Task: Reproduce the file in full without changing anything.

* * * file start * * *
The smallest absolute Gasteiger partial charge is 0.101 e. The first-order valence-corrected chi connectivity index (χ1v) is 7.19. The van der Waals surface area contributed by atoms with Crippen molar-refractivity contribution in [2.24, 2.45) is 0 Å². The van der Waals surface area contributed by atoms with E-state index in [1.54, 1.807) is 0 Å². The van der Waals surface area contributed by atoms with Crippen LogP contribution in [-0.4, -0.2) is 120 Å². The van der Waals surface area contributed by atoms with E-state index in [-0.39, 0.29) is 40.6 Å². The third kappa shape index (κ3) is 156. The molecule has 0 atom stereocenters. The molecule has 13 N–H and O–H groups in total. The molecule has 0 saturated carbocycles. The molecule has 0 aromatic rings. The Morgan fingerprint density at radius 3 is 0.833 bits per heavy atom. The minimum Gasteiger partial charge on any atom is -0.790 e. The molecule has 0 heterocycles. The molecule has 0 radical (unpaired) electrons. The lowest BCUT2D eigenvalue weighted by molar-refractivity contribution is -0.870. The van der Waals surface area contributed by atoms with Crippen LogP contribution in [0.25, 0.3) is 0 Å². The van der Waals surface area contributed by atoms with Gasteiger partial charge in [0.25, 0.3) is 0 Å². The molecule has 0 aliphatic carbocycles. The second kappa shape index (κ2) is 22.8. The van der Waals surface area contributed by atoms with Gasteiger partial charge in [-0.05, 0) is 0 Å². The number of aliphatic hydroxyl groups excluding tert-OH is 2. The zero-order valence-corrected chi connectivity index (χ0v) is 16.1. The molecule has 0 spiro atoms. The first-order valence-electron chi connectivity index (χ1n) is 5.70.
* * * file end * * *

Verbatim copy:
The smallest absolute Gasteiger partial charge is 0.101 e. The first-order valence-corrected chi connectivity index (χ1v) is 7.19. The van der Waals surface area contributed by atoms with Crippen molar-refractivity contribution in [2.24, 2.45) is 0 Å². The van der Waals surface area contributed by atoms with E-state index in [1.54, 1.807) is 0 Å². The van der Waals surface area contributed by atoms with Crippen LogP contribution in [-0.4, -0.2) is 120 Å². The van der Waals surface area contributed by atoms with E-state index in [-0.39, 0.29) is 40.6 Å². The third kappa shape index (κ3) is 156. The molecule has 0 atom stereocenters. The molecule has 13 N–H and O–H groups in total. The molecule has 0 saturated carbocycles. The molecule has 0 aromatic rings. The Morgan fingerprint density at radius 3 is 0.833 bits per heavy atom. The minimum Gasteiger partial charge on any atom is -0.790 e. The molecule has 0 heterocycles. The molecule has 0 radical (unpaired) electrons. The lowest BCUT2D eigenvalue weighted by molar-refractivity contribution is -0.870. The van der Waals surface area contributed by atoms with Crippen LogP contribution in [0.25, 0.3) is 0 Å². The van der Waals surface area contributed by atoms with Gasteiger partial charge in [0.25, 0.3) is 0 Å². The molecule has 0 aliphatic carbocycles. The second kappa shape index (κ2) is 22.8. The van der Waals surface area contributed by atoms with Gasteiger partial charge in [-0.05, 0) is 0 Å². The number of aliphatic hydroxyl groups excluding tert-OH is 2. The zero-order valence-corrected chi connectivity index (χ0v) is 16.1. The molecule has 0 spiro atoms. The first-order valence-electron chi connectivity index (χ1n) is 5.70.